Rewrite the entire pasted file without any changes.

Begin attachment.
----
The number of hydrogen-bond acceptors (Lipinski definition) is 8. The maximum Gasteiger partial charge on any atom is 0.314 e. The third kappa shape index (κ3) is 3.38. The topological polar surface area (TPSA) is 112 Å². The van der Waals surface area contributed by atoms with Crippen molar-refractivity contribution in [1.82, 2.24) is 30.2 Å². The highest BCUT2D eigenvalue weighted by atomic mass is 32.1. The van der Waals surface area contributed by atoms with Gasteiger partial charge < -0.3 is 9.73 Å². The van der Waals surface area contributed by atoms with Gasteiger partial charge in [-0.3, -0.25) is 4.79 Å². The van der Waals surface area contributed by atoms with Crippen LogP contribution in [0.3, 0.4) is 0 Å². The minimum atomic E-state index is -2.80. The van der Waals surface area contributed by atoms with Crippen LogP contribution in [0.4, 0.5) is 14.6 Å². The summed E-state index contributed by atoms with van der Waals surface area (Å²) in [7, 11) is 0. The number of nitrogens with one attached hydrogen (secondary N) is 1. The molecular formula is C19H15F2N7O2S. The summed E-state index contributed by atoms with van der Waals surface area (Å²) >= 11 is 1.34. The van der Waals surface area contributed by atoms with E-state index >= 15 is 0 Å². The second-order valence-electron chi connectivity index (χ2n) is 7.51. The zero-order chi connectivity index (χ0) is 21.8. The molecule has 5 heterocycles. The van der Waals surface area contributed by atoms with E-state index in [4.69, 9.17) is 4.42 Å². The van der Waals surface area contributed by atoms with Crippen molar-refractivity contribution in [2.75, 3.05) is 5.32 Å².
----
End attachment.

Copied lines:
The number of hydrogen-bond acceptors (Lipinski definition) is 8. The maximum Gasteiger partial charge on any atom is 0.314 e. The third kappa shape index (κ3) is 3.38. The topological polar surface area (TPSA) is 112 Å². The van der Waals surface area contributed by atoms with Crippen molar-refractivity contribution in [1.82, 2.24) is 30.2 Å². The highest BCUT2D eigenvalue weighted by atomic mass is 32.1. The van der Waals surface area contributed by atoms with Gasteiger partial charge < -0.3 is 9.73 Å². The van der Waals surface area contributed by atoms with Gasteiger partial charge in [-0.3, -0.25) is 4.79 Å². The van der Waals surface area contributed by atoms with Crippen LogP contribution in [0.3, 0.4) is 0 Å². The minimum atomic E-state index is -2.80. The van der Waals surface area contributed by atoms with Crippen LogP contribution in [0.4, 0.5) is 14.6 Å². The summed E-state index contributed by atoms with van der Waals surface area (Å²) in [7, 11) is 0. The number of nitrogens with one attached hydrogen (secondary N) is 1. The molecular formula is C19H15F2N7O2S. The summed E-state index contributed by atoms with van der Waals surface area (Å²) >= 11 is 1.34. The van der Waals surface area contributed by atoms with E-state index >= 15 is 0 Å². The second-order valence-electron chi connectivity index (χ2n) is 7.51. The zero-order chi connectivity index (χ0) is 21.8. The molecule has 5 heterocycles. The van der Waals surface area contributed by atoms with E-state index in [4.69, 9.17) is 4.42 Å². The van der Waals surface area contributed by atoms with Crippen molar-refractivity contribution in [2.75, 3.05) is 5.32 Å².